When William Rufus died, Arnulf de Montgomery joined his elder brother, Robert of Bellême, in rebellion against Henry I, William's brother and successor as king; when the rebellion failed, he was forced to forfeit all his British lands and titles. Henry appointed his castellan, but when the chosen ally turned out to be incompetent, the King reappointed Gerald in 1102. By 1138 King Stephen had given Pembroke Castle to Gilbert de Clare who used it as an important base in the Norman invasion of Ireland.

In August 1189 Richard I arranged the marriage of Isabel, de Clare's granddaughter, to William Marshal who received both the castle and the title, Earl of Pembroke. He had the castle rebuilt in stone and established the great keep at the same time. Marshal was succeeded in turn by each of his five sons. His third son, Gilbert Marshal, was responsible for enlarging and further strengthening the castle between 1234 and 1241.

Later de Valence family held Pembroke for 70 years. During this time, the town was fortified with defensive walls, three main gates and a postern. Pembroke Castle became de Valence's military base for fighting the Welsh princes during the conquest of North Wales by Edward I between 1277 and 1295.

Pembroke Castle then reverted to the crown. In the 15th and 16th centuries, the castle was a place of peace until the outbreak of the English Civil War. Although most of South Wales sided with the King, Pembroke declared for Parliament. It was besieged by Royalist troops but was saved after Parliamentary reinforcements arrived by sea from nearby Milford Haven. Parliamentary forces then went on to capture the Royalist castles of Tenby, Haverfordwest and Carew.

In 1648, at the beginning of the Second Civil War, Pembroke's commander Colonel John Poyer led a Royalist uprising. Oliver Cromwell came to Pembroke on 24 May 1648 and took the castle after a seven-week siege. Its three leaders were found guilty of treason and Cromwell ordered the castle to be destroyed. Townspeople were even encouraged to disassemble the fortress and re-use its stone for their purposes.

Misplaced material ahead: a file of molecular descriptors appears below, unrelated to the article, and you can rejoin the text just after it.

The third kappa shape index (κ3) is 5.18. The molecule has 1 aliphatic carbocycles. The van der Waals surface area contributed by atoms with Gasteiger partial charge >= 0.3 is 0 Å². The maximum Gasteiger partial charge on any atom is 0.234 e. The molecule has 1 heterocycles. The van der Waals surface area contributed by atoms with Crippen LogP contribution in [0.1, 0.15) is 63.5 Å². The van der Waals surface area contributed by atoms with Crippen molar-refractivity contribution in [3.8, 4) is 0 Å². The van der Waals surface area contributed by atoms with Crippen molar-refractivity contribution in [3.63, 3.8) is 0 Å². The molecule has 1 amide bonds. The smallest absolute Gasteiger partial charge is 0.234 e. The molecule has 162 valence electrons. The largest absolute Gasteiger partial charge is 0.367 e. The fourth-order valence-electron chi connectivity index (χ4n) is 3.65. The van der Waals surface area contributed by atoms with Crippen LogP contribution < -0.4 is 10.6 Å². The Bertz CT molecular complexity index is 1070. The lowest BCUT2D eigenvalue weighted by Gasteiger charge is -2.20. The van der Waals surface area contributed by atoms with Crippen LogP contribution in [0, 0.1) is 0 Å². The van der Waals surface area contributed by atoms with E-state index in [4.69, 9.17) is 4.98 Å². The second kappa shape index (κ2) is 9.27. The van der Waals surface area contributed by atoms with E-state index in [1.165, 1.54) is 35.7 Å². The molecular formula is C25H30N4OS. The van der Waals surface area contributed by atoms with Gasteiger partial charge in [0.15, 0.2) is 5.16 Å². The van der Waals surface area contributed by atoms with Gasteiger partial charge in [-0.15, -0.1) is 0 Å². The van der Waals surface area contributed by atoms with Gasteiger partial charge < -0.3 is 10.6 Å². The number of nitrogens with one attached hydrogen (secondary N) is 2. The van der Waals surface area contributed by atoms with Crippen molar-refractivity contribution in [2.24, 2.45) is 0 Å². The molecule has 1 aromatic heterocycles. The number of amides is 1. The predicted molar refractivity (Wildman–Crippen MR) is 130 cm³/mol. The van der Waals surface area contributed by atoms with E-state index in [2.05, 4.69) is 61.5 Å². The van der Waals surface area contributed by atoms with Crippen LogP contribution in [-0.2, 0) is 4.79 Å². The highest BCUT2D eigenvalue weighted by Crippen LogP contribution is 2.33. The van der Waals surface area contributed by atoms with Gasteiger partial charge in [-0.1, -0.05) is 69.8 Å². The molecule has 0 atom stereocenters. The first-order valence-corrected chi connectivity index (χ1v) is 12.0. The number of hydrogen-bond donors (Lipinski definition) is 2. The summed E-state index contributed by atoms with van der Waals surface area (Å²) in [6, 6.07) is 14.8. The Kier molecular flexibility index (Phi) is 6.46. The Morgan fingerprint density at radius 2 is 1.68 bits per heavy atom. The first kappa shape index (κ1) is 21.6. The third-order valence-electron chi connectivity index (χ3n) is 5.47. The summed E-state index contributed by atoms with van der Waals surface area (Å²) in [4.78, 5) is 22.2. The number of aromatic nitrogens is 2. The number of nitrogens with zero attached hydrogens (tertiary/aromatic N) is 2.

The castle was then abandoned and allowed to decay. It remained in ruins until 1880, when a three-year restoration project was undertaken. Nothing further was done until 1928, when Major-General Sir Ivor Philipps acquired the castle and began an extensive restoration of the castle's walls, gatehouses, and towers. After his death, a trust was set up for the castle, jointly managed by the Philipps family and Pembroke town council.

Architecture

The castle is sited on a strategic rocky promontory by the Milford Haven Waterway. The first fortification on the site was a Norman motte-and-bailey. It had earthen ramparts and a timber palisade.

In 1189, Pembroke Castle was acquired by William Marshal. He soon became Lord Marshal of England, and set about turning the earth and wood fort into an impressive Norman stone castle. The inner ward, which was constructed first, contains the huge round keep with its domed roof. Its original first-floor entrance was through an external stairwell. Inside, a spiral staircase connected its four stories. The keep's domed roof also has several putlog holes that supported a wooden fighting-platform. If the castle was attacked, the hoarding allowed defenders to go out beyond the keep's massive walls above the heads of the attackers.

The inner ward's curtain wall had a large horseshoe-shaped gateway. But only a thin wall was required along the promontory. This section of the wall has a small observation turret and a square stone platform. Domestic buildings including William Marshal's Great Hall and private apartments were within the inner ward. The 13th century keep is 23 metres tall with walls up to 6 metres thick at its base.

In the late 13th century, additional buildings were added to the inner ward, including a new Great Hall. A 55-step spiral staircase was also created that led down to a large limestone cave, known as Wogan Cavern, beneath the castle. The cave, which was created by natural water erosion, was fortified with a wall, a barred gateway and arrowslits. It may have served as a boathouse or a sallyport to the river where cargo or people could have been transferred.

The outer ward was defended by a large twin-towered gatehouse, a barbican and several round towers. The outer wall is 5 metres thick in places and constructed from Siltstone ashlar.

Although Pembroke Castle is a Norman-style enclosure castle with great keep, it can be more accurately described as a linear fortification because, like the later 13th-century castles at Caernarfon and Conwy, it was built on a rocky promontory surrounded by water. This meant that attacking forces could only assault on a narrow front. Architecturally, Pembroke's thickest walls and towers are all concentrated on its landward side facing the town, with Pembroke River providing a natural defense around the rest of its perimeter.